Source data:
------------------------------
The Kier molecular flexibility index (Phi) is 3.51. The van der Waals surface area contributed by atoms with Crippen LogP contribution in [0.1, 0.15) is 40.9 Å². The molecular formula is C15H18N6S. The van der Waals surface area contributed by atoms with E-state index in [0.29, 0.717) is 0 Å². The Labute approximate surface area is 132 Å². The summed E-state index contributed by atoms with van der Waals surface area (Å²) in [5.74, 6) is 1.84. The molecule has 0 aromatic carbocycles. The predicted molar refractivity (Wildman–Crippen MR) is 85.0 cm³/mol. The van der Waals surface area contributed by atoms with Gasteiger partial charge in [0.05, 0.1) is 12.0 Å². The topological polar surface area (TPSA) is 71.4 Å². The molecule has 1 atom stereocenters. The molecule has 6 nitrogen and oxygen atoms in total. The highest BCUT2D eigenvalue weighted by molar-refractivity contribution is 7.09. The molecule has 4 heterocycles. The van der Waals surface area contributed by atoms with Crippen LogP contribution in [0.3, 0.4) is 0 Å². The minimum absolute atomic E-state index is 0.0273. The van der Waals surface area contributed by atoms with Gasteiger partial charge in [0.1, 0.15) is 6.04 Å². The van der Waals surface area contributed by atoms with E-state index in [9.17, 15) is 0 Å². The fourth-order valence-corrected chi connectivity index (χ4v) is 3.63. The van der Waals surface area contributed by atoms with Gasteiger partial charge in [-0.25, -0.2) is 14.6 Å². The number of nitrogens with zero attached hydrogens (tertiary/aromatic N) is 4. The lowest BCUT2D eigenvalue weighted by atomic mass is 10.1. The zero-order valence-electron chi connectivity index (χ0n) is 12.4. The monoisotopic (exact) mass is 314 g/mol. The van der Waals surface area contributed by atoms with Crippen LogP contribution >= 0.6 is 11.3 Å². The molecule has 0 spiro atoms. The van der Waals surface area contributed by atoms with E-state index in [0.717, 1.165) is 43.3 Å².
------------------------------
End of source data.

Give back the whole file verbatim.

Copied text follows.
The Kier molecular flexibility index (Phi) is 3.51. The van der Waals surface area contributed by atoms with Crippen LogP contribution in [0.1, 0.15) is 40.9 Å². The molecular formula is C15H18N6S. The van der Waals surface area contributed by atoms with E-state index in [0.29, 0.717) is 0 Å². The Labute approximate surface area is 132 Å². The summed E-state index contributed by atoms with van der Waals surface area (Å²) in [5.74, 6) is 1.84. The molecule has 0 aromatic carbocycles. The predicted molar refractivity (Wildman–Crippen MR) is 85.0 cm³/mol. The van der Waals surface area contributed by atoms with Gasteiger partial charge in [0.05, 0.1) is 12.0 Å². The topological polar surface area (TPSA) is 71.4 Å². The molecule has 1 atom stereocenters. The molecule has 6 nitrogen and oxygen atoms in total. The highest BCUT2D eigenvalue weighted by molar-refractivity contribution is 7.09. The molecule has 4 heterocycles. The van der Waals surface area contributed by atoms with Crippen LogP contribution in [0.3, 0.4) is 0 Å². The minimum absolute atomic E-state index is 0.0273. The van der Waals surface area contributed by atoms with Gasteiger partial charge in [0.1, 0.15) is 6.04 Å². The van der Waals surface area contributed by atoms with E-state index in [9.17, 15) is 0 Å². The fourth-order valence-corrected chi connectivity index (χ4v) is 3.63. The van der Waals surface area contributed by atoms with Gasteiger partial charge in [-0.25, -0.2) is 14.6 Å². The number of nitrogens with zero attached hydrogens (tertiary/aromatic N) is 4. The lowest BCUT2D eigenvalue weighted by atomic mass is 10.1. The zero-order valence-electron chi connectivity index (χ0n) is 12.4. The monoisotopic (exact) mass is 314 g/mol. The van der Waals surface area contributed by atoms with Crippen LogP contribution >= 0.6 is 11.3 Å². The molecule has 0 spiro atoms. The van der Waals surface area contributed by atoms with E-state index in [0.717, 1.165) is 43.3 Å².